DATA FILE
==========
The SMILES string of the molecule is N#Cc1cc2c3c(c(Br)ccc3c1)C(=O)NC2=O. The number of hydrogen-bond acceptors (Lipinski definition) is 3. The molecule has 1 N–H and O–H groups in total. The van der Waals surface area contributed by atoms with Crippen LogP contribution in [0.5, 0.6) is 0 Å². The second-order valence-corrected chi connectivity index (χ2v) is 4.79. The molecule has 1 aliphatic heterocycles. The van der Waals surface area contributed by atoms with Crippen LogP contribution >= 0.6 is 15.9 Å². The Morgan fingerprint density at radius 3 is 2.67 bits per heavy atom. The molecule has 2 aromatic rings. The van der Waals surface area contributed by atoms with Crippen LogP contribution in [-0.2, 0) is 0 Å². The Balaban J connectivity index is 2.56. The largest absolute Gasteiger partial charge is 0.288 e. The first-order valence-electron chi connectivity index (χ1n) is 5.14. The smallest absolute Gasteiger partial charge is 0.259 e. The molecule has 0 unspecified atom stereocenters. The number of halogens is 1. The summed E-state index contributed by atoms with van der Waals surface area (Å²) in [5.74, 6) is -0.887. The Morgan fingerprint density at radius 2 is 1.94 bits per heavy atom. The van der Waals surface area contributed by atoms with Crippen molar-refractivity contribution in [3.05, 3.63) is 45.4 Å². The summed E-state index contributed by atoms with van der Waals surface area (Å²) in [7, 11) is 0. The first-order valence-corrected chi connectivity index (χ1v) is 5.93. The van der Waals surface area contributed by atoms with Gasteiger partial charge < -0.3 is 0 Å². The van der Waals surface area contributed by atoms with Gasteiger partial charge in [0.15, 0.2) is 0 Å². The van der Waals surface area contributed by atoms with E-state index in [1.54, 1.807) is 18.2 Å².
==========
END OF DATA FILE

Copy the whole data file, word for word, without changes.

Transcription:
The SMILES string of the molecule is N#Cc1cc2c3c(c(Br)ccc3c1)C(=O)NC2=O. The number of hydrogen-bond acceptors (Lipinski definition) is 3. The molecule has 1 N–H and O–H groups in total. The van der Waals surface area contributed by atoms with Crippen LogP contribution in [0.5, 0.6) is 0 Å². The second-order valence-corrected chi connectivity index (χ2v) is 4.79. The molecule has 1 aliphatic heterocycles. The van der Waals surface area contributed by atoms with Crippen LogP contribution >= 0.6 is 15.9 Å². The Morgan fingerprint density at radius 3 is 2.67 bits per heavy atom. The molecule has 2 aromatic rings. The van der Waals surface area contributed by atoms with Crippen LogP contribution in [-0.2, 0) is 0 Å². The Balaban J connectivity index is 2.56. The largest absolute Gasteiger partial charge is 0.288 e. The first-order valence-electron chi connectivity index (χ1n) is 5.14. The smallest absolute Gasteiger partial charge is 0.259 e. The molecule has 0 unspecified atom stereocenters. The number of halogens is 1. The summed E-state index contributed by atoms with van der Waals surface area (Å²) in [5.74, 6) is -0.887. The Morgan fingerprint density at radius 2 is 1.94 bits per heavy atom. The van der Waals surface area contributed by atoms with Crippen molar-refractivity contribution in [3.05, 3.63) is 45.4 Å². The summed E-state index contributed by atoms with van der Waals surface area (Å²) in [7, 11) is 0. The first-order valence-corrected chi connectivity index (χ1v) is 5.93. The van der Waals surface area contributed by atoms with Gasteiger partial charge < -0.3 is 0 Å². The van der Waals surface area contributed by atoms with Gasteiger partial charge in [0.15, 0.2) is 0 Å². The van der Waals surface area contributed by atoms with E-state index in [1.54, 1.807) is 18.2 Å².